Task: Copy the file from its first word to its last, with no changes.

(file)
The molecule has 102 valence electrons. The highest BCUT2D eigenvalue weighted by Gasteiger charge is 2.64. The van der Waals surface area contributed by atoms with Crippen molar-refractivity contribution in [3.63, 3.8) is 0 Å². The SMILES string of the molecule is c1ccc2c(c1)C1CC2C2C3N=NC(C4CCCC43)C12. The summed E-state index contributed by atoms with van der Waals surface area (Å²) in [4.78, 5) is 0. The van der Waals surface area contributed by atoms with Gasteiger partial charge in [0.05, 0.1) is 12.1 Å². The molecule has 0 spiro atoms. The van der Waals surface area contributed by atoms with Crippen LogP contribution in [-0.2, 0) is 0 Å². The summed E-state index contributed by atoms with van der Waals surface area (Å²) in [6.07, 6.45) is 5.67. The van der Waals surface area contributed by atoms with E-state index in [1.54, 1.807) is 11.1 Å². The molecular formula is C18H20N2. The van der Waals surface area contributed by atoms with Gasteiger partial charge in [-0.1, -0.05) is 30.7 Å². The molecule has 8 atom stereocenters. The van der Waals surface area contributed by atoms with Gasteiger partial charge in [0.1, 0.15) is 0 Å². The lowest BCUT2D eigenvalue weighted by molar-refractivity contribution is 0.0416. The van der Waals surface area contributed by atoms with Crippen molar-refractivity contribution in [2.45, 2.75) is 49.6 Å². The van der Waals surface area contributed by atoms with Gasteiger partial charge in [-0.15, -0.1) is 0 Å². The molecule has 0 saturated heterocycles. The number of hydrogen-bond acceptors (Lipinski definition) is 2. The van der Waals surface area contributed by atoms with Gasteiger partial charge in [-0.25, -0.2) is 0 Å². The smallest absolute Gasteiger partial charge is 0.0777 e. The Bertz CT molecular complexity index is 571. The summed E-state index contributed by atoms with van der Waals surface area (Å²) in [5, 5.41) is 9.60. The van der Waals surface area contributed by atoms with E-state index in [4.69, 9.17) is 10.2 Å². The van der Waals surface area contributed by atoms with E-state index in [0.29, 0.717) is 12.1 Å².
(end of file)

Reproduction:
The molecule has 102 valence electrons. The highest BCUT2D eigenvalue weighted by Gasteiger charge is 2.64. The van der Waals surface area contributed by atoms with Crippen molar-refractivity contribution in [3.63, 3.8) is 0 Å². The SMILES string of the molecule is c1ccc2c(c1)C1CC2C2C3N=NC(C4CCCC43)C12. The summed E-state index contributed by atoms with van der Waals surface area (Å²) in [4.78, 5) is 0. The van der Waals surface area contributed by atoms with Gasteiger partial charge in [0.05, 0.1) is 12.1 Å². The molecule has 0 spiro atoms. The van der Waals surface area contributed by atoms with Crippen LogP contribution in [-0.2, 0) is 0 Å². The summed E-state index contributed by atoms with van der Waals surface area (Å²) in [6.07, 6.45) is 5.67. The van der Waals surface area contributed by atoms with E-state index in [1.54, 1.807) is 11.1 Å². The molecular formula is C18H20N2. The van der Waals surface area contributed by atoms with Gasteiger partial charge in [-0.1, -0.05) is 30.7 Å². The molecule has 8 atom stereocenters. The van der Waals surface area contributed by atoms with Gasteiger partial charge in [0.1, 0.15) is 0 Å². The lowest BCUT2D eigenvalue weighted by molar-refractivity contribution is 0.0416. The van der Waals surface area contributed by atoms with Crippen molar-refractivity contribution in [2.45, 2.75) is 49.6 Å². The van der Waals surface area contributed by atoms with Gasteiger partial charge in [-0.15, -0.1) is 0 Å². The molecule has 0 saturated heterocycles. The number of hydrogen-bond acceptors (Lipinski definition) is 2. The van der Waals surface area contributed by atoms with Gasteiger partial charge in [-0.25, -0.2) is 0 Å². The smallest absolute Gasteiger partial charge is 0.0777 e. The Bertz CT molecular complexity index is 571. The summed E-state index contributed by atoms with van der Waals surface area (Å²) in [5, 5.41) is 9.60. The van der Waals surface area contributed by atoms with E-state index in [4.69, 9.17) is 10.2 Å². The van der Waals surface area contributed by atoms with E-state index in [0.29, 0.717) is 12.1 Å².